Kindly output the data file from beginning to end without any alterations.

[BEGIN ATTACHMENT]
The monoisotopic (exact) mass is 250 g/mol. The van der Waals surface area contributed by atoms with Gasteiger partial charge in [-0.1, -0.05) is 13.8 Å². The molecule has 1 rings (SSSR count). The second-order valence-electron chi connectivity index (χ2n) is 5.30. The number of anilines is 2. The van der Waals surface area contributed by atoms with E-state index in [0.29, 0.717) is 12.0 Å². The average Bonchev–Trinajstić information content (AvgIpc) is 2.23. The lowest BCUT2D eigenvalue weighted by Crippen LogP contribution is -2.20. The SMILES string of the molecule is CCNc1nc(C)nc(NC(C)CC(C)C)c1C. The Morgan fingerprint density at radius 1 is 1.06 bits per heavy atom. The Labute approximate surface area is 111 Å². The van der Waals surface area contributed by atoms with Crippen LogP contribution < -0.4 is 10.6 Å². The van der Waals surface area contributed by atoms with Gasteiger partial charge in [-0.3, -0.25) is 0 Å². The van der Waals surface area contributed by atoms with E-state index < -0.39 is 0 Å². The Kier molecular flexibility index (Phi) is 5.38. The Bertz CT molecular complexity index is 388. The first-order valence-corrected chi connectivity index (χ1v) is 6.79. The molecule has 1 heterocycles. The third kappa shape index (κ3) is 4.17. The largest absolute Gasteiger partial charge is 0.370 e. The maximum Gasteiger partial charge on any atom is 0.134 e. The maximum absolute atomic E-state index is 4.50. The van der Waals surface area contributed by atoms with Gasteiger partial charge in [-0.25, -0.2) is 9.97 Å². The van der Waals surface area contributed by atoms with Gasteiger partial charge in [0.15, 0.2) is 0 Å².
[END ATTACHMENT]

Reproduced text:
The monoisotopic (exact) mass is 250 g/mol. The van der Waals surface area contributed by atoms with Gasteiger partial charge in [-0.1, -0.05) is 13.8 Å². The molecule has 1 rings (SSSR count). The second-order valence-electron chi connectivity index (χ2n) is 5.30. The number of anilines is 2. The van der Waals surface area contributed by atoms with E-state index in [0.29, 0.717) is 12.0 Å². The average Bonchev–Trinajstić information content (AvgIpc) is 2.23. The lowest BCUT2D eigenvalue weighted by Crippen LogP contribution is -2.20. The SMILES string of the molecule is CCNc1nc(C)nc(NC(C)CC(C)C)c1C. The Morgan fingerprint density at radius 1 is 1.06 bits per heavy atom. The Labute approximate surface area is 111 Å². The van der Waals surface area contributed by atoms with Crippen LogP contribution < -0.4 is 10.6 Å². The van der Waals surface area contributed by atoms with Gasteiger partial charge in [-0.3, -0.25) is 0 Å². The van der Waals surface area contributed by atoms with E-state index < -0.39 is 0 Å². The Kier molecular flexibility index (Phi) is 5.38. The Bertz CT molecular complexity index is 388. The first-order valence-corrected chi connectivity index (χ1v) is 6.79. The molecule has 1 heterocycles. The third kappa shape index (κ3) is 4.17. The largest absolute Gasteiger partial charge is 0.370 e. The maximum Gasteiger partial charge on any atom is 0.134 e. The maximum absolute atomic E-state index is 4.50. The van der Waals surface area contributed by atoms with Gasteiger partial charge in [-0.25, -0.2) is 9.97 Å². The van der Waals surface area contributed by atoms with Gasteiger partial charge in [0.15, 0.2) is 0 Å².